Girl doesn’t change her contact lenses for six monthsadmin
Taiwanese undergraduate, Lian Kao has gone blind due to the result of not changing her contact lenses. In the space between the contact lenses and the eye is where microorganisms reside, not allowing oxygen to breed as they feed on the cornea. Kao left her contact lenses in for six months and gave time for Acanthamoeba, the main threat, to settle. Rather than feed on human tissue directly, Acanthamoeba eats bacteria. The amoeba had a lot to eat to start a colony as bacteria were settling on Kao’s cornea. Then it delved further into her eyes to eat at the bacteria living there.
The condition called, Acanthamoebic Keratitis, can arise by not cleaning contact lenses. Wearers have been exposed to Acanthamoeba infections after their lens cleaners didn’t clean them properly. They now have been recalled. Although not cleaning your lenses puts you at risk for this condition, not taking your lenses out at all is a much more dangerous risk. Kao left her contact lenses in for six months as she slept in them, and swam in them as well. This made her risk even higher because swimming pools often contain Acanthamoeba.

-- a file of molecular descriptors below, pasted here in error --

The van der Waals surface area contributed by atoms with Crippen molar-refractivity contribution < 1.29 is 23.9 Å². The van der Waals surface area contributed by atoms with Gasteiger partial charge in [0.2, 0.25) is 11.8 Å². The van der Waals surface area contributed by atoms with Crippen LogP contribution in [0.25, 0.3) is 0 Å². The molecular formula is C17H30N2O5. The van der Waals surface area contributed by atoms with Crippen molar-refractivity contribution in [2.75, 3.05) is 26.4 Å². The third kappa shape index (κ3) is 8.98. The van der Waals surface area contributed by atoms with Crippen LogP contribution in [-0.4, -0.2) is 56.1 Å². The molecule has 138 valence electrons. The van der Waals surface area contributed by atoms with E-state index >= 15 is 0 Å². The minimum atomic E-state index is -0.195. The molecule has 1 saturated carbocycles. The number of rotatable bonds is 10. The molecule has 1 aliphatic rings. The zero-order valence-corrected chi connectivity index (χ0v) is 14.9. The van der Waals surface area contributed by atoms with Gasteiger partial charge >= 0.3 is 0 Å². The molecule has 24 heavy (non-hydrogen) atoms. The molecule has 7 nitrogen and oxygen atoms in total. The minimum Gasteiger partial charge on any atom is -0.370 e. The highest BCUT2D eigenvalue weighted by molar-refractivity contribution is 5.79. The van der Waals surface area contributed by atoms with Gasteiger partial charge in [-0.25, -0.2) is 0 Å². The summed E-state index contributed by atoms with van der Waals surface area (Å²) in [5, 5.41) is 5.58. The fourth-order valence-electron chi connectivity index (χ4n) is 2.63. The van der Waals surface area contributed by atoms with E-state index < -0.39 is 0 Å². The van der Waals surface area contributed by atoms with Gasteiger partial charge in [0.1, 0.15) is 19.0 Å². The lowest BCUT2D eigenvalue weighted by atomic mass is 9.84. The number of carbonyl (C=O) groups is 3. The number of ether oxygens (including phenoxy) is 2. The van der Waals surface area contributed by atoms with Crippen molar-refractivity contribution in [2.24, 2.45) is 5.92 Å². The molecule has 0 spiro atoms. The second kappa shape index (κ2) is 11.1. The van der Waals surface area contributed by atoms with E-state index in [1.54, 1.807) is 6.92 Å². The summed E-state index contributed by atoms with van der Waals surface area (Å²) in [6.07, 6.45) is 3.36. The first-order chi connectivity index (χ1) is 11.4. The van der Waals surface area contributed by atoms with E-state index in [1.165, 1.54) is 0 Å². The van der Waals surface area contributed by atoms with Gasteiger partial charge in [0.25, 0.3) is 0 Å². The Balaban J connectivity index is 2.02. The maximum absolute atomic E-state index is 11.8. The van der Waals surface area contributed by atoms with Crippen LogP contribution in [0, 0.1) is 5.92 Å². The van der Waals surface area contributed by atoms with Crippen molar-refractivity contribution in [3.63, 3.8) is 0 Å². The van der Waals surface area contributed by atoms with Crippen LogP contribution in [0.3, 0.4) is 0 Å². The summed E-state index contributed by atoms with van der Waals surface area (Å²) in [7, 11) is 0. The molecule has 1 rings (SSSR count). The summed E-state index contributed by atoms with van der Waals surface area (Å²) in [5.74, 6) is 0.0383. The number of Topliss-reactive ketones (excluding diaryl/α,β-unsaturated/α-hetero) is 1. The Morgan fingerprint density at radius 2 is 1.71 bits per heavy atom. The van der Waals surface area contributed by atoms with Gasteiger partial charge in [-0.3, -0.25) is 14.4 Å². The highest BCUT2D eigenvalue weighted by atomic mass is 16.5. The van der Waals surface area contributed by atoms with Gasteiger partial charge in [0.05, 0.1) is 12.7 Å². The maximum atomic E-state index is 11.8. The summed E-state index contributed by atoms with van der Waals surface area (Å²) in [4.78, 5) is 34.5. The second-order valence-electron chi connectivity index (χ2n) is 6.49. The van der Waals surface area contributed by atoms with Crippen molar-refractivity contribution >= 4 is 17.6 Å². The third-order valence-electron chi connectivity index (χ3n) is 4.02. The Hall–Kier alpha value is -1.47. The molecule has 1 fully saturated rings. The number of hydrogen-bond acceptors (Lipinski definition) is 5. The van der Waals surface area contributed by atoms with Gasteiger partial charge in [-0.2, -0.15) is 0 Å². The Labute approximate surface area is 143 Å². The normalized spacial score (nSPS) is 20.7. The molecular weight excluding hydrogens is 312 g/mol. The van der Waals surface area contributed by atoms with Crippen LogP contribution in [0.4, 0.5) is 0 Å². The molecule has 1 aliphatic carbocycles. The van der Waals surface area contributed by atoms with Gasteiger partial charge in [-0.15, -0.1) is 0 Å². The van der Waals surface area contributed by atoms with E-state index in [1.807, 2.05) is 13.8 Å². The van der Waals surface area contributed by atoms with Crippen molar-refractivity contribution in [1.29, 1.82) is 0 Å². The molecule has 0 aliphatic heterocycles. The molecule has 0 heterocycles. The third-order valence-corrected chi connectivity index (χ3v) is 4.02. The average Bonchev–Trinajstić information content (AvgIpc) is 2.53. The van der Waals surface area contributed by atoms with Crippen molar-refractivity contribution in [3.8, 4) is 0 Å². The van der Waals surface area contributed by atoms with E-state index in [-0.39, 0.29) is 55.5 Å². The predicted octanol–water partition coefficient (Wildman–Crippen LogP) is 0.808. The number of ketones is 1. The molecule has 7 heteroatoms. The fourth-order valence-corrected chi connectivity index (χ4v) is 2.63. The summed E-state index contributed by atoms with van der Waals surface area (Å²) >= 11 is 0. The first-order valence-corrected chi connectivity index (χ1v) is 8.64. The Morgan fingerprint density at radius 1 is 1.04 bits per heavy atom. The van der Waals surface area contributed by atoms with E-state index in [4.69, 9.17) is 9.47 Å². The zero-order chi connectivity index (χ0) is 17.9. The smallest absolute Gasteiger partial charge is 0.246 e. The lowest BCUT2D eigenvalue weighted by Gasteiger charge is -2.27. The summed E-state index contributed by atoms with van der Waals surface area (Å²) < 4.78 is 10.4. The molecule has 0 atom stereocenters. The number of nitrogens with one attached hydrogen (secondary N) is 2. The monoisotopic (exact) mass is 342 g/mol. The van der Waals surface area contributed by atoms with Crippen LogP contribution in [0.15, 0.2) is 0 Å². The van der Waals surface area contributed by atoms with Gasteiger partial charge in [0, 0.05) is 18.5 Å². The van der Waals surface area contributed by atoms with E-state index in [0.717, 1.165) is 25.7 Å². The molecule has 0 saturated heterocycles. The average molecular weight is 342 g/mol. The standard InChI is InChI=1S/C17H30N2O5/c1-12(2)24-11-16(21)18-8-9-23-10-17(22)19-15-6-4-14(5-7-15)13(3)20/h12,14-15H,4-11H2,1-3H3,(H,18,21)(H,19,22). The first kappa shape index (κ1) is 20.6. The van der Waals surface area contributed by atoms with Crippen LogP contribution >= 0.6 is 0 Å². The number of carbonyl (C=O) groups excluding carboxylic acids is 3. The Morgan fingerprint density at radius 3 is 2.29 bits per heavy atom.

Dr. Wu Jian-Liang, director of ophthalmology at Wan Fang Hospital said, “A shortage of oxygen can destroy the surface of the epithelial tissue, creating tiny wounds into which the bacteria can easily infect, spreading to the rest of the eye and providing a perfect breeding ground.” The infection can be difficult to get rid of once it has already appeared. Corneal transplants can correct the problem, but sometimes it falls depending on the situation. Pain, eye redness, and blurred vision are caused by Acanthamoebic Keratitis, but people don’t seek help until after the damage has already occurred because the pain wasn’t intense enough. To avoid the risk, wash hands before cleaning your lenses.